Attention deficit hyperactivity disorder (ADHD) is a chronic condition. It mainly affects children, but can also affect adults. It can have an impact on emotions, behaviors, and ability to learn new things.
ADHD is divided into three different types:
- inattentive type
- hyperactive-impulsive type
- combination type
Symptoms will determine which type of ADHD you have. To be diagnosed with ADHD, symptoms must have an impact on your day-to-day life.
Symptoms can change over time, so the type of ADHD you have may change, too. ADHD can be a lifelong challenge. But medication and other treatments can help improve your quality of life.
Each type of ADHD is tied to one or more characteristics. ADHD is characterized by inattention and hyperactive-impulsive behavior.
These behaviors often present in the following ways:
- inattention: getting distracted, having poor concentration and organizational skills
- impulsivity: interrupting, taking risks
- hyperactivity: never seeming to slow down, talking and fidgeting, difficulties staying on task
Everyone is different, so it isn’t uncommon for two people to experience the same symptoms in different ways. For example, these behaviors are often different in boys and girls. Boys may be seen as more hyperactive, and girls may be quietly inattentive.
If you have this type of ADHD, you may experience more symptoms of inattention than those of impulsivity and hyperactivity. You may struggle with impulse control or hyperactivity at times. But these aren’t the main characteristics of inattentive ADHD.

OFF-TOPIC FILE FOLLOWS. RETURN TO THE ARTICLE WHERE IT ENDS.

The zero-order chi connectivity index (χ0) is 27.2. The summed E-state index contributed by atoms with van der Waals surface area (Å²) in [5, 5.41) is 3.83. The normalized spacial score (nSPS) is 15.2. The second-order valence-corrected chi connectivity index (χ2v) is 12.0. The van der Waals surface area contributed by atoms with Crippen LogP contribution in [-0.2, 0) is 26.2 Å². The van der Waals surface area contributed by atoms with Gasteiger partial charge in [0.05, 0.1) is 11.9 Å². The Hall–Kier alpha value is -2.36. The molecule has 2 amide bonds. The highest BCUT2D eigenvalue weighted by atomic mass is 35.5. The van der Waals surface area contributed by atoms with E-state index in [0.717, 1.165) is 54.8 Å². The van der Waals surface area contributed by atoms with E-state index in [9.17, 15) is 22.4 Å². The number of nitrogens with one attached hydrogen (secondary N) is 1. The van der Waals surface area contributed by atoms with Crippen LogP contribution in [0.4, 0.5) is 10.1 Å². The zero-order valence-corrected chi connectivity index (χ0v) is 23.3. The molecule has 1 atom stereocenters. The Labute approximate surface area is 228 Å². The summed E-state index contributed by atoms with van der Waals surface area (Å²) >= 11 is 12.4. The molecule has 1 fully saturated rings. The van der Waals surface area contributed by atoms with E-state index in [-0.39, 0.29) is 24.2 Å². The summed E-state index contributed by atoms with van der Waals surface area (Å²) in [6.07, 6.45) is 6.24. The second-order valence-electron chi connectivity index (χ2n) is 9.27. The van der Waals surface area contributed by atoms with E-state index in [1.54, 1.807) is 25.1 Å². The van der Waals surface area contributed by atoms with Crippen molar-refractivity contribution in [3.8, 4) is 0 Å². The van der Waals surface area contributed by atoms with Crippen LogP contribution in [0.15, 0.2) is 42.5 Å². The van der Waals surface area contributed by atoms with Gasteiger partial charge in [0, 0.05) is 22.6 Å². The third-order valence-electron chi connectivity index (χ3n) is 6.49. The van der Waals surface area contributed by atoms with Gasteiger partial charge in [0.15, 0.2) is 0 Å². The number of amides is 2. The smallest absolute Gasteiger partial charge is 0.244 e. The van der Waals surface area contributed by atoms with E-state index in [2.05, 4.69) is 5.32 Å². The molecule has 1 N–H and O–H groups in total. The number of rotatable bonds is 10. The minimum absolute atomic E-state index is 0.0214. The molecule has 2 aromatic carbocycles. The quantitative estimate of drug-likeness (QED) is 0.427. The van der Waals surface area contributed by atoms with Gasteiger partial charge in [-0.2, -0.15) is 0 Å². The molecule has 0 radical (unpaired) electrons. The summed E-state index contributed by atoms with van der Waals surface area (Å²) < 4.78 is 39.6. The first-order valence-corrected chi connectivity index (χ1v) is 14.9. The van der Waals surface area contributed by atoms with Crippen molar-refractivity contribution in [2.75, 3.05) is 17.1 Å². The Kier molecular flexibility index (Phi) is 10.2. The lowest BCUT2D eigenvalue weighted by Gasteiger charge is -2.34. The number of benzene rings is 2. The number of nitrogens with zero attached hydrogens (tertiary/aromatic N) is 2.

People who experience inattentive behavior often:
- miss details and are distracted easily
- get bored quickly
- have trouble focusing on a single task
- have difficulty organizing thoughts and learning new information
- lose pencils, papers, or other items needed to complete a task
- don’t seem to listen
- move slowly and appear as if they’re daydreaming
- process information more slowly and less accurately than others
- have trouble following directions
More girls are diagnosed with inattentive type ADHD than boys.
This type of ADHD is characterized by symptoms of impulsivity and hyperactivity. People with this type can display signs of inattention, but it’s not as marked as the other symptoms.
People who are impulsive or hyperactive often:
- squirm, fidget, or feel restless
- have difficulty sitting still
- talk constantly
- touch and play with objects, even when inappropriate to the task at hand
- have trouble engaging in quiet activities
- are constantly “on the go”
- are impatient
- act out of turn and don’t think about consequences of actions
- blurt out answers and inappropriate comments
Children with hyperactive-impulsive type ADHD can be a disruption in the classroom. They can make learning more difficult for themselves and other students.
If you have the combination type, it means that your symptoms don’t fit inattention or hyperactive-impulsive behavior.
Most people, with or without ADHD, experience some degree of inattentive or impulsive behavior. But it’s more severe in people with ADHD. The behavior occurs more often and interferes with how you function at home, school, work, and in social situations.